In San Francisco, High on a Hill
This movie is not for the birds. But it is about them. And, as well, about life and death, and community, loyalty and love. Walking a fine line this side of the sticky sweet, it is a gentle, and unusual, non-fiction. Its subject is a gentle and unusual man who drifts to his own genius and, in an unlikely way, finds his path and, in the surprise final moment, his destiny.
Shot on location without digital effects, not on video but 16 mm film enlarged to somewhat grainy 35 for release, veteran award-winning producer/director/camerawoman/editor/interviewer Judy Irving’s The Wild Parrots of Telegraph Hill will strike some as merely cute in a lower key. Others, however, and probably a minority, will find this throwback to ‘sixties spirituality an effectively simple statement, distinct from “the environmental movies I’d been making,” of Zen Master Suzuki-roshi’s metaphor of the individual living droplets’ returning to cosmic oceans.
Now running to a paunch, bespectacled, jeaned and ponytailed -- vacuuming, he reveals that it will remain unshorn until he has a girlfriend -- Mark Bittner left behind Washington State and writing ambitions and, after travel overseas, gravitated to San Francisco with his guitar. The music didn’t work out, either, and a series of menial jobs interfered with “freedom to move ahead in a spiritual way, Buddhist ‘right behavior,’” so he stopped, living on the streets catch-as-catch-can for fifteen years and in any case has paid no rent for a quarter-century.
These facts come out later, here and there in no particular order. When Irving dubiously approached him about a short film to be done on stock left over from another project, he was an accepted squatter in an overgrown Greenwich Steps cottage on Telegraph Hill’s eastern steeps. He struck her as an inarticulate hermit, and, anyway, “how far could you go with one guy feeding some parrots?” But the filmmaker was drawn in, and the ad-hoc casualness with which story and varied cast develop, belies the following four-and-a-half years spent in production.
After opening-credit pans of colorful raucous bird flocks and foggy Bay Area land- and seascapes -- which will recur, particularly symbolic Alcatraz -- the “sort of St. Francis of Telegraph Hill, huh?” looks for Fannie, pampers a host of wild cherry-headed conures (red-masked parakeets) and patiently explains to amused but increasingly impressed tourists.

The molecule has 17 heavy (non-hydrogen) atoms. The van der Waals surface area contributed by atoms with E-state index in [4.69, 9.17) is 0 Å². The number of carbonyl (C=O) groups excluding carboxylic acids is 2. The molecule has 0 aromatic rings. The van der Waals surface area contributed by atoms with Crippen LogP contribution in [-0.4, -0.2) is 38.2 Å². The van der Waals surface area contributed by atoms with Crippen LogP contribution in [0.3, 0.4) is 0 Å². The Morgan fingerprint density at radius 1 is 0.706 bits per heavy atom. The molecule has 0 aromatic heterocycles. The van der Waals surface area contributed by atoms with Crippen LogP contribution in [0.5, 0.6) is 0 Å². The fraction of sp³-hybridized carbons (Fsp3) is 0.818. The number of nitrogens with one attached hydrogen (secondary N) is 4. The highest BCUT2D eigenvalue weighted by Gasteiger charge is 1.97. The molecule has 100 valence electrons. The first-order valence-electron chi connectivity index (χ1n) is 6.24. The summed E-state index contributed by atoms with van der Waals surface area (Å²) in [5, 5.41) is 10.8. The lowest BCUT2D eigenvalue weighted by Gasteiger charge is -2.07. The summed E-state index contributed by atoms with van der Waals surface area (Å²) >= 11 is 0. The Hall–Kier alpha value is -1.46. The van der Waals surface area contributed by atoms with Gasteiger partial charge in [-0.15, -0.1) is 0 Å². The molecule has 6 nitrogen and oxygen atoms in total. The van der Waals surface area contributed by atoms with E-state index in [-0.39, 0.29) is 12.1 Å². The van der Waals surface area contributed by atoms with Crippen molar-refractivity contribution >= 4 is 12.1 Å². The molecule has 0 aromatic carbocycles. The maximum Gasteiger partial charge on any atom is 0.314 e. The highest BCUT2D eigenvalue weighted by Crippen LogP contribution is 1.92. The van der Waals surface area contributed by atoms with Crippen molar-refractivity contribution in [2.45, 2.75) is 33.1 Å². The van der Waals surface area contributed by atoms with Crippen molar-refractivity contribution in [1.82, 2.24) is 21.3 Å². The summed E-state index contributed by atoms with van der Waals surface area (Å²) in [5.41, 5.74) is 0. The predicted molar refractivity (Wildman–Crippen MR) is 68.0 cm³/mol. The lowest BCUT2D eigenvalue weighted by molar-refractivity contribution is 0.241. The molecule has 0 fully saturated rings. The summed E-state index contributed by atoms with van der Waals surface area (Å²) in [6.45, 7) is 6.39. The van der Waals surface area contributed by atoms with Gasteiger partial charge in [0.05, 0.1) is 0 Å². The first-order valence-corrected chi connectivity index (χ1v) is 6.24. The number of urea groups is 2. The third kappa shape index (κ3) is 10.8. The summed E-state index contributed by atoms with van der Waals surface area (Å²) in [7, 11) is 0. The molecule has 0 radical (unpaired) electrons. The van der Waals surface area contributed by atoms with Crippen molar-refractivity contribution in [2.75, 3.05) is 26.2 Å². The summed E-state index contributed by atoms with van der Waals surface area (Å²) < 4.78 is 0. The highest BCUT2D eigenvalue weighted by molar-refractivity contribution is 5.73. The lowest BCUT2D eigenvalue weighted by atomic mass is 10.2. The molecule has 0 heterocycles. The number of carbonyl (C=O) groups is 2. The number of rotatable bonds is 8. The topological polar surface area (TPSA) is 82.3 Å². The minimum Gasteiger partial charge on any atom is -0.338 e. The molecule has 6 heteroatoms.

Switch to his place, where open cages house only the damaged birds that he takes in, apart from a banded cantankerous Mingus for whom punishment is being left outside. Charming, almost purposely amateurish close-ups of these parrots, or of others on the porch, the Hill or in parks, are accompanied by comments from other people, professional curators as well as plain amateur fans, but Bittner’s reassuring voice is the glue.
Untrained, he stumbled into the whole thing but, Robert Stroud-like, through observation, kindness and questions has become an untitled expert. Discussing his friends and charges named Gibson, Flap, Fannie and Tupelo (both dead), blue-crowned Connor and Buckie, Picasso and Sophie, Pushkin, mitred conure Olive and Scrapper and Scrapperella, he opens up, revealing his humanity, a wealth of shrewd reasoning, and an awareness of the similarities between the animal kingdom and higher-animal man. Not at all the eccentric he once feared being taken for, he becomes a naturalist-philosopher of the need for community and affection.
With Beat figure Whitman, he realizes that any creature is “equally perfect journey-work of the stars,” that death is “different from what any one supposed” and part of the plan, and that loss can also be beginning. Number 243 needs extensive structural renovation, will in the future be rental property -- “567-4815/for rent” -- and, cured of humankind’s “anthropocentrism,” the man is ready to move on, in sorrow and in greater joy.
(Released by Shadow Distribution/A Pelican Media Production and rated "G" as suitable for all audiences. Photo credit: Mark Bittner.)